Amdocs (Israel) Limited v. Openet Telecom, Inc. et al.

Docket No. 2015-1180

November 1, 2016

Brief Summary: DC decision of patent ineligibility reversed because, e.g., the claimed “distributed enhancement was a critical advancement over the prior art…an unconventional technological solution…to a technological problem”.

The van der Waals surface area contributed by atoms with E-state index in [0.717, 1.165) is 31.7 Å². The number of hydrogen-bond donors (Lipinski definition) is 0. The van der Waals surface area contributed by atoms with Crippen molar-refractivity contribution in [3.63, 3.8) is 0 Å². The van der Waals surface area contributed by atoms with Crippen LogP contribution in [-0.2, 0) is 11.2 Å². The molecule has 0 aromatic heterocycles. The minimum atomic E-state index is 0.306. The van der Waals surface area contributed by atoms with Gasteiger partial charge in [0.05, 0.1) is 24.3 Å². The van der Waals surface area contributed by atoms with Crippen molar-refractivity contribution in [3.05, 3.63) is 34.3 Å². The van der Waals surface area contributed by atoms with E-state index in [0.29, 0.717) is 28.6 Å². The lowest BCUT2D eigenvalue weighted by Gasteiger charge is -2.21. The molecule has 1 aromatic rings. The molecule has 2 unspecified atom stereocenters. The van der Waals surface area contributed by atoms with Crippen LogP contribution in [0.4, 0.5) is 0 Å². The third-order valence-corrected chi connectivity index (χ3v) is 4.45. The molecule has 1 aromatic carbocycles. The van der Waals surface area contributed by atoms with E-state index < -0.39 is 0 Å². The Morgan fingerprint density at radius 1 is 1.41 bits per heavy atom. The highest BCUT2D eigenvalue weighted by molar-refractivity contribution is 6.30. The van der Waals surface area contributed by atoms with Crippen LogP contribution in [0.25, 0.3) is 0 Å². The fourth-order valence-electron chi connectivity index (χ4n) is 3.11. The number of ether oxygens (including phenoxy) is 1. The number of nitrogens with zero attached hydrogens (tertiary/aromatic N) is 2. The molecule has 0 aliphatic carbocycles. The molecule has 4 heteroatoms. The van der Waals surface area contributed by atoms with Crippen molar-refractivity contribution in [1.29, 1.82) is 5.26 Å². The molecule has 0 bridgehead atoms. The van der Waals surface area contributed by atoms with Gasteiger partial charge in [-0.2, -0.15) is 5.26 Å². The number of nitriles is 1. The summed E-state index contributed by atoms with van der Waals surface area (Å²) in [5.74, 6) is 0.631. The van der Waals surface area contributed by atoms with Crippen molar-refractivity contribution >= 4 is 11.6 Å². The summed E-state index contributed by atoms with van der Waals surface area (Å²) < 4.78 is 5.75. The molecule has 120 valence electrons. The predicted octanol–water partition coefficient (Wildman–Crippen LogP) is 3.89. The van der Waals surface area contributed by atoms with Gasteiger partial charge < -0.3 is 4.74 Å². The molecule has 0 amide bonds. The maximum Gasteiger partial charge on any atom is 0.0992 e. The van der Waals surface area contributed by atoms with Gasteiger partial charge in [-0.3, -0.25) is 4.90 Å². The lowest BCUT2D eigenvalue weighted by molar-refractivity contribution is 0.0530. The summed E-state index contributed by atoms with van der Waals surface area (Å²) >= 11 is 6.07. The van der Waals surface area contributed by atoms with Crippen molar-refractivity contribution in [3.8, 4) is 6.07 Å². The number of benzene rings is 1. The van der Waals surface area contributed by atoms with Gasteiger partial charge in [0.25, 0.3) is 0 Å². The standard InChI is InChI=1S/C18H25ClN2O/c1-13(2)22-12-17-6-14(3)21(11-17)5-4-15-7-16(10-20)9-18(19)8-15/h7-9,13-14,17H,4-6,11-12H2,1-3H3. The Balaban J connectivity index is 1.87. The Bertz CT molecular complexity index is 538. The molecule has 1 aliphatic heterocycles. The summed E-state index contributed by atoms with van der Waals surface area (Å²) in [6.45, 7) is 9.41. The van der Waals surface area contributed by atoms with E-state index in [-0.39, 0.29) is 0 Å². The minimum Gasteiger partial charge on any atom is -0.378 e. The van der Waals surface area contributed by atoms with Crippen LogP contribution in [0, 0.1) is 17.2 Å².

Summary: Amdocs appealed DC finding that its US 7,631,065; 7,412,510; 6,947,984; and 6,836,797 are not directed to patent eligible subject matter under § 101. This case was appealed once before (“Amdocs I”, FC 2014). The Alice decision (US 2014; Mayo, US 2012 is also considered)) was issued after remand in Amdocs I and this appeal relates to whether the patents are eligible under § 101 in view of Alice. All of the patents descend from Ser. No. 09/442,876 (US 6,418,467). The ‘797 patent is a CIP and the others issued from continuations. The patents relate to networks and systems for storing and accessing information using a “distributed architecture”. The opinion reviewed the Alice/Mayo analysis process: 1) determine whether “the claims at issue are directed to one of [the] patent-inelgible concepts” (laws of nature, natural phenomena, abstract ideas); and, 2) “search for an ‘inventive concept’-i.e., an element or ordered combination of elements that is ‘sufficient to ensure that the patent in practice amounts to significantly more than a patent upon the [ineligible concept] itself’”. This FC opinion explains that the court cannot provide “a single, universal definition of ‘abstract idea’” and instead applies the “classic common law methodology” of deciding by “examin[ing] earlier cases in which a similar or parallel descriptive nature can be seen-what prior cases were about, and which way they were decided.” This opinion also characterizes Judge Reyna’s dissent as presenting “a different paradigm for identifying an abstract idea…‘a desired goal (i.e., a ‘result or effect’), absent structural or procedural means for achieving that goal, is an abstract idea’” and “focus[ing] on the difference between ‘means’ and ‘ends’” (the dissent argues “[t]he majority avoids determining whether the asserted claims are directed to an abstract idea, or even identify what the underlying abstract idea is.”) And it explains that while its reference to “means-plus-function” practice is “creative” and “helpful”, that approach “is not now the law, either in statute or in court decision” (pointing to “the Court’s rejection of Samuel Morse’s notorious claim 8, regarding the use of electromagnetism…for overbroad preemption of a natural law, not because it was an ‘abstract idea.’”) The opinion reviewed several cases finding no eligibility (e.g., Digitech, FC 2014; Content Extraction, FC 2014; In re TLI, FC 2016) and others finding patent eligible subject matter (e.g., DDR Holdings, FC 2014 (“ordered combination” of steps “not merely ‘the routine or conventional use of the Internet”); BASCOM, FC 2016 (“ordered combination” of steps “provided the requisite inventive concept”)). “In this case”, the FC panel concluded, “the [‘065] claims are much closer to those in BASCOM and DDR Holdings than those in Content Extraction, and In re TLI” since the “distributed enhancement was a critical advancement over the prior art…this claim entails an unconventional technological solution…to a technological problem” even though “[t]he solution requires arguably generic components” because “these generic components operate in an unconventional manner to achieve an improvement in computer functionality.” The FC panel reached a similar conclusion regarding the ‘510, ‘984 and ‘797 claims. The DC decision of patent ineligibility was therefore reversed.

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